Investors entered 2022 in a whirlwind of uncertainty, including the Federal Reserve’s decision to tighten monetary policy, rising inflation and tensions between Russia and Ukraine.
Indeed, these factors so destabilized the market that the major indices ended the previous week firmly in negative territory.
Finding long-term stock picks in this new era can be difficult; TipRanks, a financial data aggregation website, offers investors the information they need to navigate these turbulent times.
Here are five stocks that some of Wall Street’s top analysts value over the long term.
This earnings season proves the performance and execution of semiconductor stocks. ON Semiconductor (TO) released strong quarterly results and raised its guidance, but analysts were more excited about its gross margin expansion. (See ON Semiconductor revenue data on TipRanks)
Susquehanna’s Christopher Rolland is one such optimistic voice, expressing that ON “remains one of our strongest names, due to their constructive setup and history of helping each other.” The semiconductor manufacturer’s segments were accelerated by strong action in the automotive and industrial end markets.
Rolland priced the stock long and raised his price target from $65 to $75.
The analyst added that ON management expects the company’s silicon carbide (SiC) business to double this year and next. SiC is a more advanced compound than typical silicon, and is widely considered the next generation of chip technology.
Stating that the company “is transitioning from a basic energy management provider to a value-added provider in high-growth markets,” Rolland said ON’s prospects will largely depend on its ability to continue manufacturing as efficiently as possible.
The company disposed of unnecessary assets in an attempt to reduce operating expenses, such as with the sale of its Belgian factory.
Of the more than 7,000 analysts in the TipRanks database, Rolland ranks 4th. He was successful 84% of the time when picking stocks and earned an average return of 51.6% on them.
Advertising revenue is essential for many social media platforms. After Apple’s privacy changes, many investors worried about the effect on companies like Snap (BREAK). The stock has traded lower since its October 2021 results and fell precipitously after Meta Platforms released unfavorable results. However, Snap bounced back the next day, seeing strong revenue and high engagement.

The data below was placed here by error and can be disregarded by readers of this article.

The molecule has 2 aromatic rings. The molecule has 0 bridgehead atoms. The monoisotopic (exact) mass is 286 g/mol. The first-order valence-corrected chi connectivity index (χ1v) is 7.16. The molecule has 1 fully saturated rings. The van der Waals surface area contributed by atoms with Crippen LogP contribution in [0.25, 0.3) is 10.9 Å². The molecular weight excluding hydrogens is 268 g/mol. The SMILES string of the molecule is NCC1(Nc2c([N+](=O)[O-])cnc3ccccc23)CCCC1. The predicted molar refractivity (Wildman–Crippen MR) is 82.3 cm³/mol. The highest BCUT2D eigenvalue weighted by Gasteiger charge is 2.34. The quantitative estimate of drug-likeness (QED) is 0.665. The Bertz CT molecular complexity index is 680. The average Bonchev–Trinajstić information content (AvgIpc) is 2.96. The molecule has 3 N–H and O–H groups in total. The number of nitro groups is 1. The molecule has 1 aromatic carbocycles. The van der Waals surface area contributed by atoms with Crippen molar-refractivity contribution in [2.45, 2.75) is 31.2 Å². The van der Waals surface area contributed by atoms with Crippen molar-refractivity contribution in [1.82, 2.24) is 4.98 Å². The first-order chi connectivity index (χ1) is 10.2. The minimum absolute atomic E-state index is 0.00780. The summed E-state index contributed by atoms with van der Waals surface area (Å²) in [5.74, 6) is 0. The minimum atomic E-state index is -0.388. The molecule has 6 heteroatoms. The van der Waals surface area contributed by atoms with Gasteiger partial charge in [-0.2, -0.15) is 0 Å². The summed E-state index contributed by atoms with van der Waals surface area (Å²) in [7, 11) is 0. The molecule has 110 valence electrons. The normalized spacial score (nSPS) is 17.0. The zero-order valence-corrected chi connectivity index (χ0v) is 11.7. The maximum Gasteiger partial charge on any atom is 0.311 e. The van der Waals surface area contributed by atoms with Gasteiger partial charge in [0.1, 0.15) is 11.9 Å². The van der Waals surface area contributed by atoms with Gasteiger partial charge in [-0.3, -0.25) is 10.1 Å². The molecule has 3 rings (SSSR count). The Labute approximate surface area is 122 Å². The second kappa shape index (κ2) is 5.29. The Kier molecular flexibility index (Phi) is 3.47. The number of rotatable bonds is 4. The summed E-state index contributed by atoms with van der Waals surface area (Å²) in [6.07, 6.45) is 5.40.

Wells Fargo’s Brian Fitzgerald said SNAP saw revenue up 42% year-over-year and daily active users grew 20% over the same period. These numbers are rather impressive compared to the tough late 2020 performance comparisons. (See the snapshot risk analysis on TipRanks)
Fitzgerald priced the stock long, but he lowered his price target to the more modest $60 from $75.
The analyst pointed to the return of SNAP’s core advertising business. Additionally, high levels of engagement were noted across Snapchat’s discovery page, games, and featured features.
The Spotlight feature is intended to be SNAP’s answer to TikTok. It’s been particularly successful in India, where TikTok has been banned altogether.
Assuming Snap “remains well positioned to capture users’ attention,” Fitzgerald sees strong upside potential in a historically small stock.
Fitzgerald is ranked #104 out of over 7,000 financial analysts on TipRanks. He was right on 59% of his grades, and they gave him an average return of 42.4% on each.
Along with the rest of speculative assets, bitcoin has seen its fair share of volatility in recent weeks. The traditional cryptocurrency took a nose dive in mid-January, which further rattled stocks of miners, such as Riot Blockchain (RIOT).
However, this is only a long-term blow. Throughout the quarter, Riot took steps to increase its hash rate — the amount of computing power a network uses to process transactions — and increase its block rewards. (See Riot Blockchain stock charts on TipRanks)